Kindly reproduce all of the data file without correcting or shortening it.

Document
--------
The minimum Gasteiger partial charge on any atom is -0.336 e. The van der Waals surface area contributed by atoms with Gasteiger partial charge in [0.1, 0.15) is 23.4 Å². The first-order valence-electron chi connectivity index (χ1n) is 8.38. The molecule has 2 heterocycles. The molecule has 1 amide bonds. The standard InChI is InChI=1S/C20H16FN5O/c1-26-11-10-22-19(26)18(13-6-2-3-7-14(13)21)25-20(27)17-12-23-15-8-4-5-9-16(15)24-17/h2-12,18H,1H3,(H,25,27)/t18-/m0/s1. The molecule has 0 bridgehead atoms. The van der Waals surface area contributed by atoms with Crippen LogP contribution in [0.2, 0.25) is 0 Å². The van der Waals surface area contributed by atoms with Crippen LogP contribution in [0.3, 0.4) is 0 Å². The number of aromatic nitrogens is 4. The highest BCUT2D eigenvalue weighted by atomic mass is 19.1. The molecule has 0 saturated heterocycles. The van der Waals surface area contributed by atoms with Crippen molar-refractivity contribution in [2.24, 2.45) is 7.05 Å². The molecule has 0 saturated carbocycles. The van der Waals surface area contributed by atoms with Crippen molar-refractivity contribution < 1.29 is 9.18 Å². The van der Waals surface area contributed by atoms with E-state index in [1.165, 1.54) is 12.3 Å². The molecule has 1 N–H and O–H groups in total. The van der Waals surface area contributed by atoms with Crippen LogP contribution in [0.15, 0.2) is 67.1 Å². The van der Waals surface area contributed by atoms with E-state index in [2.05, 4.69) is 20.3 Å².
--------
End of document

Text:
The minimum Gasteiger partial charge on any atom is -0.336 e. The van der Waals surface area contributed by atoms with Gasteiger partial charge in [0.1, 0.15) is 23.4 Å². The first-order valence-electron chi connectivity index (χ1n) is 8.38. The molecule has 2 heterocycles. The molecule has 1 amide bonds. The standard InChI is InChI=1S/C20H16FN5O/c1-26-11-10-22-19(26)18(13-6-2-3-7-14(13)21)25-20(27)17-12-23-15-8-4-5-9-16(15)24-17/h2-12,18H,1H3,(H,25,27)/t18-/m0/s1. The molecule has 0 bridgehead atoms. The van der Waals surface area contributed by atoms with Crippen LogP contribution in [0.2, 0.25) is 0 Å². The van der Waals surface area contributed by atoms with Crippen LogP contribution in [0.3, 0.4) is 0 Å². The number of aromatic nitrogens is 4. The highest BCUT2D eigenvalue weighted by atomic mass is 19.1. The molecule has 0 saturated heterocycles. The van der Waals surface area contributed by atoms with Crippen molar-refractivity contribution in [2.24, 2.45) is 7.05 Å². The molecule has 0 saturated carbocycles. The van der Waals surface area contributed by atoms with Crippen molar-refractivity contribution < 1.29 is 9.18 Å². The van der Waals surface area contributed by atoms with E-state index in [1.165, 1.54) is 12.3 Å². The molecule has 1 N–H and O–H groups in total. The van der Waals surface area contributed by atoms with Crippen LogP contribution in [0.15, 0.2) is 67.1 Å². The van der Waals surface area contributed by atoms with E-state index in [2.05, 4.69) is 20.3 Å².